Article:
I think often people would rather accept bizarre speculations than simply discover the truth by asking directly from an authentic source. The answer to these questions can all be had by going directly to the Baha’i World Center’s Office of Public Information in Haifa, which would be perfectly happy to answer questions and also dispel the odd rumors that arise.

      The Baha’is have been completely transparent regarding the existence of a service tunnel serving the arc of buildings above the Baha’i Shrine. But that’s all it is – a service tunnel. There is also an emergency shelter for the staff, just as every building in Israel is required to have such a shelter.

      The cafeteria and store mentioned are on lower floors of one of the administrative buildings. They are not secret. The topography of the mountain simply requires that the necessary facilities be built into the mountain.

      As for the guide’s statement that “you may not write anything about the Baha’is without the permission of the Baha’is” – the Baha’i International Community does not attempt to control or exercise approval rights over what a reporter would want to write, although it would no doubt appreciate the opportunity to provide accurate information to anyone writing a story.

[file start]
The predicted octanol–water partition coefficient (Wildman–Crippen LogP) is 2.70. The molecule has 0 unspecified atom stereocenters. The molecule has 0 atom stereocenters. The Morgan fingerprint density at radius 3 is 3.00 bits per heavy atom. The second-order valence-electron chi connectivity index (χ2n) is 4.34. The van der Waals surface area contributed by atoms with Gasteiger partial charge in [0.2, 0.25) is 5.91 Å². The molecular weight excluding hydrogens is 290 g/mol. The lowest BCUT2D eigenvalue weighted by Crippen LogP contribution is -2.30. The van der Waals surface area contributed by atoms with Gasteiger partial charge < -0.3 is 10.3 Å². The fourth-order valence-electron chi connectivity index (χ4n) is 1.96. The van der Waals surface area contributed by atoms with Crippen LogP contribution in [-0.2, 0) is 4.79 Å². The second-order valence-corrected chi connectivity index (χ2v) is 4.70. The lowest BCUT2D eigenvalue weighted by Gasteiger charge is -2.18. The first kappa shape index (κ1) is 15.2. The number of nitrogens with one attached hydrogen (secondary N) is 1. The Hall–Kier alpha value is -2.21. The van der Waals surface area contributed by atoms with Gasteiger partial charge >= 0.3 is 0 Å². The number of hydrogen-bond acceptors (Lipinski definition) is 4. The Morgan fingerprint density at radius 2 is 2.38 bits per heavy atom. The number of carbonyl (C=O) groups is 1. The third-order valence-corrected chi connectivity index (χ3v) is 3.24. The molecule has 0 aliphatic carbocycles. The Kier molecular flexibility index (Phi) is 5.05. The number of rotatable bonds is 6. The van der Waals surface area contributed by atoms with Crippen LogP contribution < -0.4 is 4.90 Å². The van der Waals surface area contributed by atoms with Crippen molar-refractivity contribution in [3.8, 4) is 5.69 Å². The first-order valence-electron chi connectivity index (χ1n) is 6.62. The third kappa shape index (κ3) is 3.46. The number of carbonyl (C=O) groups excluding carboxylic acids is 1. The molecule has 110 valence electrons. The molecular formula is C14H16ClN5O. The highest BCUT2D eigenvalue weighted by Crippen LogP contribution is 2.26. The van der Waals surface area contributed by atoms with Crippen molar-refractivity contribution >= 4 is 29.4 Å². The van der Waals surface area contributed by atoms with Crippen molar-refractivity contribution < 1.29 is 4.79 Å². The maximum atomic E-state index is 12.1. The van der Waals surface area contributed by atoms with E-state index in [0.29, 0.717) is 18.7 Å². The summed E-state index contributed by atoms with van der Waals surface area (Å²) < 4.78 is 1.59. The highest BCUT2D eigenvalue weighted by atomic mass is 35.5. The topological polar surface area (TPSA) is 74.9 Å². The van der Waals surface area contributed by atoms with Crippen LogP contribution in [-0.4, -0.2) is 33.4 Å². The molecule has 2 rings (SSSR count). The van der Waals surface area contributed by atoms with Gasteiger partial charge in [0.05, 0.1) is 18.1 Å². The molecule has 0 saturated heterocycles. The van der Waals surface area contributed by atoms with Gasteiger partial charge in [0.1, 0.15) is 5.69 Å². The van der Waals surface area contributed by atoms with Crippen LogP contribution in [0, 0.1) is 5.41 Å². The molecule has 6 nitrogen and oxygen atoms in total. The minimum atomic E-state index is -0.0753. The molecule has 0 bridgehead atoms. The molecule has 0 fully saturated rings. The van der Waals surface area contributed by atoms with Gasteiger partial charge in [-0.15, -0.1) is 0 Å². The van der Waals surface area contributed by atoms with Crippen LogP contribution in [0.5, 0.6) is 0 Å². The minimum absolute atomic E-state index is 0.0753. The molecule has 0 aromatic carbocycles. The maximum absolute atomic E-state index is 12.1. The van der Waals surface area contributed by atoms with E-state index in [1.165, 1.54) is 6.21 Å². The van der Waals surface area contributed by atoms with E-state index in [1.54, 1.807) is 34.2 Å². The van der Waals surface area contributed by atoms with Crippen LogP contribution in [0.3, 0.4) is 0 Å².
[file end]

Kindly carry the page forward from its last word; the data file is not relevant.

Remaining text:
Although the author mentions he is more likely to meet a Baha’i who is American, the majority of the volunteers at the Baha’i World Centre are not Americans. They come from dozens of countries. American Baha’is constitute probably less than 5% of the worldwide Baha’i population.

      Most Baha’is would be perfectly happy to provide purely factual information about the Baha’i religion to people in Israel, but they follow explicit instructions not to attempt to convert them. So there is no Israeli Baha’i community. If an Israeli likes the Baha’i Faith’s teachings, he or she is perfectly free to privately believe in them or strive to live by them. But that person could not be considered or accepted as a Baha’i member.

      I hope that Yuval, rather than speculating on “so much devotion and so many potential misunderstandings,” will go to the Baha’i Information sources directly and ask his questions.

      Reply to Comment
    3. Noam

      Cute piece. A corretion, though – you write that “the Israeli state frowns on [proselytizing] severely. Consequently, all religions besides Judaism practice extreme care not to offer a pathway to the light.”